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Homo heidelbergensis, the last common ancestor of Neanderthals and modern man?
Arising in Africa about 780,000 years ago, Homo heidelbergensis appears to have flourished throughout Eurasia and Africa until about 126,000 years ago.
Fossil evidence confirming body size and shape is limited, but leg bones indicate that "Heidelberg Man" stood about 5-6 feet tall, had relatively long legs, weighed 112-136 pounds, and was strongly built. The jaws were relatively short, but strongly built. The teeth were smaller than those of earlier hominids, but larger than those of modern humans. The brain was large, averaging about 76 cubic inches in size (compared to about 91 cubic inches for modern humans).
"Heidelberg Man" made and used tools made from stone, deer antler, bone, and wood. Fire was used, but whether it was controlled fire or not has yet to be determined. It is also likely that animal hide clothing was worn, but direct evidence of such as yet to be found. He most likely lived and worked in co-operative groups, allowing him to hunt and bring down large animals. While he most likely also took advantage of plant foods, there is no evidence suggesting that "Heidelberg Man" engaged in cultivation of any kind.
On October 21, 1907, Daniel Hartmann spotted a jaw while working in a sandpit in Mauer, near Heidelberg, Germany. The jaw had small, human-like teeth but was unlike modern human jaws in being extremely large and heavy boned. Recognizing the potential importance of his find, Hartmann gave the jaw to professor Otto Schoetensack from the University of Heidelberg, who determined that it differed enough from other fossilized humanoid jaws to justify being designated as a unique species.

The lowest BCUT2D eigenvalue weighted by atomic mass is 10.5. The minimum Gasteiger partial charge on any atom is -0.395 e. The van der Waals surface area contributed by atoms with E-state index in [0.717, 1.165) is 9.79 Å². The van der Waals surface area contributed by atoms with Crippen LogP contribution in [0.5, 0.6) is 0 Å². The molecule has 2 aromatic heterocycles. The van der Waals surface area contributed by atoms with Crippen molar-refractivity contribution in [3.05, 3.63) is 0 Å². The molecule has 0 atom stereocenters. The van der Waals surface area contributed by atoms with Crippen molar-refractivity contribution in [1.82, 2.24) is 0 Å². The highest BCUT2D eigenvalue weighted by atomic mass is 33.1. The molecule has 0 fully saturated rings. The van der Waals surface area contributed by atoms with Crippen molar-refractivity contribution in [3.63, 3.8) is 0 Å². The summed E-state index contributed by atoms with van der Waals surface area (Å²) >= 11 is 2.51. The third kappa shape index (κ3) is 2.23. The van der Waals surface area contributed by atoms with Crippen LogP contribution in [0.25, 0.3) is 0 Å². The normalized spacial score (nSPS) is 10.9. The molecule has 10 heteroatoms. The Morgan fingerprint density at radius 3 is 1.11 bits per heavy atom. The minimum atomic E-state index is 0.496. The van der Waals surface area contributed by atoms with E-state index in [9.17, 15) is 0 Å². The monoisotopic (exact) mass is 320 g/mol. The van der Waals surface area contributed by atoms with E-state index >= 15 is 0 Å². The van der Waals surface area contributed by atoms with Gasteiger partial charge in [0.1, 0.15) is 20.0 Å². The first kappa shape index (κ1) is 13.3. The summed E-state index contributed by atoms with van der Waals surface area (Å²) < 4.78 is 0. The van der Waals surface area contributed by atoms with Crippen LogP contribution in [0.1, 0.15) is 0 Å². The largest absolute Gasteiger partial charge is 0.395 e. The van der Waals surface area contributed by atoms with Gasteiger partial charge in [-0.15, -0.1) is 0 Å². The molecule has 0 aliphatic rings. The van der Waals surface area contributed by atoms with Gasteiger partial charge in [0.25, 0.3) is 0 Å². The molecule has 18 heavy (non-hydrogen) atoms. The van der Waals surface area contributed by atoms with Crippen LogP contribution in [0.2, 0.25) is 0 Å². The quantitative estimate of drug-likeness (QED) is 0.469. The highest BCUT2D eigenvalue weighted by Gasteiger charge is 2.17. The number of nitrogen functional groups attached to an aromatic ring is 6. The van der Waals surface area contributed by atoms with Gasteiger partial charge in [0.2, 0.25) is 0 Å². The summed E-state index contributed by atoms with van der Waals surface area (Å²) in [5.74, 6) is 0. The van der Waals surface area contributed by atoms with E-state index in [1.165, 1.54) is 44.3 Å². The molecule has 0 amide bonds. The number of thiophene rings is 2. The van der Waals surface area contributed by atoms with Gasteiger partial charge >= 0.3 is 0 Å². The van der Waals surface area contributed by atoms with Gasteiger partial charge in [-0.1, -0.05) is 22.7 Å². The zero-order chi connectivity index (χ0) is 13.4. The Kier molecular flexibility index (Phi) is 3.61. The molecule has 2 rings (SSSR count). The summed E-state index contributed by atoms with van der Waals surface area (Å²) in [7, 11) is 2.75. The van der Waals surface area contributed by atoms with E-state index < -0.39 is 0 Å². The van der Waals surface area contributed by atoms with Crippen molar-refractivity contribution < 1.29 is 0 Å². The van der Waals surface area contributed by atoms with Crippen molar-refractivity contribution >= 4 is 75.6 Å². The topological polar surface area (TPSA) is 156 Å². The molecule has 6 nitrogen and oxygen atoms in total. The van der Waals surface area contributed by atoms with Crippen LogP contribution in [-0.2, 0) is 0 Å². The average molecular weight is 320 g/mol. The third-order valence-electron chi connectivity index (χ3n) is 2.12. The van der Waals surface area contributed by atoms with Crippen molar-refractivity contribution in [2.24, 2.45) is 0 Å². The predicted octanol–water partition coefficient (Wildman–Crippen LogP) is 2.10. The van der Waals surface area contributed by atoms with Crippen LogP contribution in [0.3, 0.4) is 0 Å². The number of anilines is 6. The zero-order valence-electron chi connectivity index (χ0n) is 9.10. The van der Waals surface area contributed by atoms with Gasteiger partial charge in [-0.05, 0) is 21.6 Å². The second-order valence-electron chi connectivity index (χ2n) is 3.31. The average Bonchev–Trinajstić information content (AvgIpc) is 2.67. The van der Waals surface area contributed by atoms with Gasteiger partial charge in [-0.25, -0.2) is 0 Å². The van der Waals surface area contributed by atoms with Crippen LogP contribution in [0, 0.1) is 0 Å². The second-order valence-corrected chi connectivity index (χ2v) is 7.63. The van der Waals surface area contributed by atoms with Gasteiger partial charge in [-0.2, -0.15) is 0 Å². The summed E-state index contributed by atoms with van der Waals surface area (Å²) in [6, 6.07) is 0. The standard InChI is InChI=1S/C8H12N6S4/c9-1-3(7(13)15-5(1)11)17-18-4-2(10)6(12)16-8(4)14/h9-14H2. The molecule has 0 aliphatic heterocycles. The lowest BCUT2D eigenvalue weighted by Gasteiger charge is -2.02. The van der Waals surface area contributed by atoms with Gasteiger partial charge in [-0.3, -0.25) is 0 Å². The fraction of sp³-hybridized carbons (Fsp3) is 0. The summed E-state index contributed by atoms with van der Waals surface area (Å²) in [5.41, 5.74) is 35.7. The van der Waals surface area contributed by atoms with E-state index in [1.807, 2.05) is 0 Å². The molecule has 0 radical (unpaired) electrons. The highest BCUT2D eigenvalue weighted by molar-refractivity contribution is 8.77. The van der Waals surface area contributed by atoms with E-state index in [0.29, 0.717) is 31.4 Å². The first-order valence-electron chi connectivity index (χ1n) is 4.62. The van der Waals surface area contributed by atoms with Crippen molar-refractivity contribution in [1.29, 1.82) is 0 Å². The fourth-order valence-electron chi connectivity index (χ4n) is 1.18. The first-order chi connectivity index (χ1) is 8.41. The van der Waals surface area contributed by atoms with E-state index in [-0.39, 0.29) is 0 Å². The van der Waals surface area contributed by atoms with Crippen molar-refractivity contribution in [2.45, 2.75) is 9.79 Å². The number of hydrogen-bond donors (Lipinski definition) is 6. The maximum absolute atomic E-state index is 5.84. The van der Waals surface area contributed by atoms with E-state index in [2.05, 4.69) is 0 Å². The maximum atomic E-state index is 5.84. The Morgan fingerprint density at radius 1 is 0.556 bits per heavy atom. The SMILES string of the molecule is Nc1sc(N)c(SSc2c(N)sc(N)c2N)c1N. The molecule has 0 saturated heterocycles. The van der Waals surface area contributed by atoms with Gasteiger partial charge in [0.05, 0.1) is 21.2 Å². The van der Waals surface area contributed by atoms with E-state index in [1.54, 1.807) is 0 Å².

Home heidelbergensis specimens have since been found scattered across Africa and Europe. A fossilized skullcap discovered in northern India's Narmada Valley may also be Homo heidelbergensis and if so, currently represents the easternmost occurrence of "Heidelberg Man." Important sites include Lake Turkana, Bodo, Ndutu, Kabwe, Elandsfontein, Petralona, Mauer, Steinheim, Arago, Boxgrove, Swanscombe and Narmada.
Position in Human Line
The widespread distribution of Homo heidelbergensis led to a number of geographic variations within the species, and it is believed that "Neanderthal Man" evolved from the European branch of the species, and that Homo sapiens (modern humans) arose from the African branch about 400,000 years ago.
Library >> Anthropology >> Human Evolution
This page was last updated on 05/25/2017.